Overwatering houseplants is the top problem most people face when dealing with underperforming or troubled indoor plants. While we think we are compensating for the lack of outdoor moisture and fear under-watering and killing our plants, over-watering is more common and actually tends to do more damage.
The most obvious sign of overwatering is if you consistently have water in the drainage or catch tray under the plant a day after watering. Or worse, if there are no drainage holes in the growing container you are using. Either condition forces the roots to sit in water, which can quickly lead to rot. A foul odor may also emanate from the bottom of the pot signaling root decay.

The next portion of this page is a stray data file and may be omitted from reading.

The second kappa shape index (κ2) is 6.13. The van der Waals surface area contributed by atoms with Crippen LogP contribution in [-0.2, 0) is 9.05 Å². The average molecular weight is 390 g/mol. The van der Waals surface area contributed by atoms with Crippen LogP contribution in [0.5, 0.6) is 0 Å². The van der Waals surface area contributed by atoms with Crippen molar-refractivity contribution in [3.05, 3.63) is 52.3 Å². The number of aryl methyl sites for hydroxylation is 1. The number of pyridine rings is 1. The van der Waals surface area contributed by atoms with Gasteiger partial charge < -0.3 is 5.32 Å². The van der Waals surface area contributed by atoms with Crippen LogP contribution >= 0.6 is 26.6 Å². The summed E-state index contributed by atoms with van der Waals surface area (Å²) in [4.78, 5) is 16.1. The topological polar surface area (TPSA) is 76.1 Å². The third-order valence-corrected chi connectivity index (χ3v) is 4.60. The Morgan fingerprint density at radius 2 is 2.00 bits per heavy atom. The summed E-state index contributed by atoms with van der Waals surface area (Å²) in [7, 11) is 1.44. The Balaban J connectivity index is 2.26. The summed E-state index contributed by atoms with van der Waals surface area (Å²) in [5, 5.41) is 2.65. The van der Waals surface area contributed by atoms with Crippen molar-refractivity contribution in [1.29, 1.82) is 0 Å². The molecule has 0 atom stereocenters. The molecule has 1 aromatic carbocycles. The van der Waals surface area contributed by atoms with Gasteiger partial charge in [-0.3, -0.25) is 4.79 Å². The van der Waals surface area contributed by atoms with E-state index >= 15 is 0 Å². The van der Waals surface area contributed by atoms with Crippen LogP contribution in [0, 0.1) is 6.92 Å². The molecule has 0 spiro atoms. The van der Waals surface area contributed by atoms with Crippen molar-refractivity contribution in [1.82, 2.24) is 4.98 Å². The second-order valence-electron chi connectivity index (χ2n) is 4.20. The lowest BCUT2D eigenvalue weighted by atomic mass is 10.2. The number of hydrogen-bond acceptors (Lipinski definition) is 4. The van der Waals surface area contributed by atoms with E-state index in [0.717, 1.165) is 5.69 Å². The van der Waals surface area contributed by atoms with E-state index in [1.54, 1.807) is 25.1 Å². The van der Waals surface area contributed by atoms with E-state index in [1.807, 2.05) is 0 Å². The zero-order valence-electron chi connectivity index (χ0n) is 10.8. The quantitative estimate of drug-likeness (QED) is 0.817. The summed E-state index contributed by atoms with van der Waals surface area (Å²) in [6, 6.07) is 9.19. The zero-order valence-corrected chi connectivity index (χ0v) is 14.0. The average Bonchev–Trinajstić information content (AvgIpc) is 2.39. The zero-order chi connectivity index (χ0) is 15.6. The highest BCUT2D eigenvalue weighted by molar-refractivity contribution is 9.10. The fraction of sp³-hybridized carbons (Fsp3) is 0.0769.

Leaves dropping from the plant or coming loose when barely brushed is a common sign of over watering. You will see both small new leaves as well as fully developed mature leaves dropping at the same time.
Mold can form on the flowers, stem, stalks and even the soil surface. A light white fur will be visibly on the flower buds, stems and soil while a slimy brown decay will be seen on the flower petals.
Leaf Spot & Stunted Growth
Leaves of overwatered house plants will develop soft brown spots that are rotted and will not grow to mature size and will be flaccid.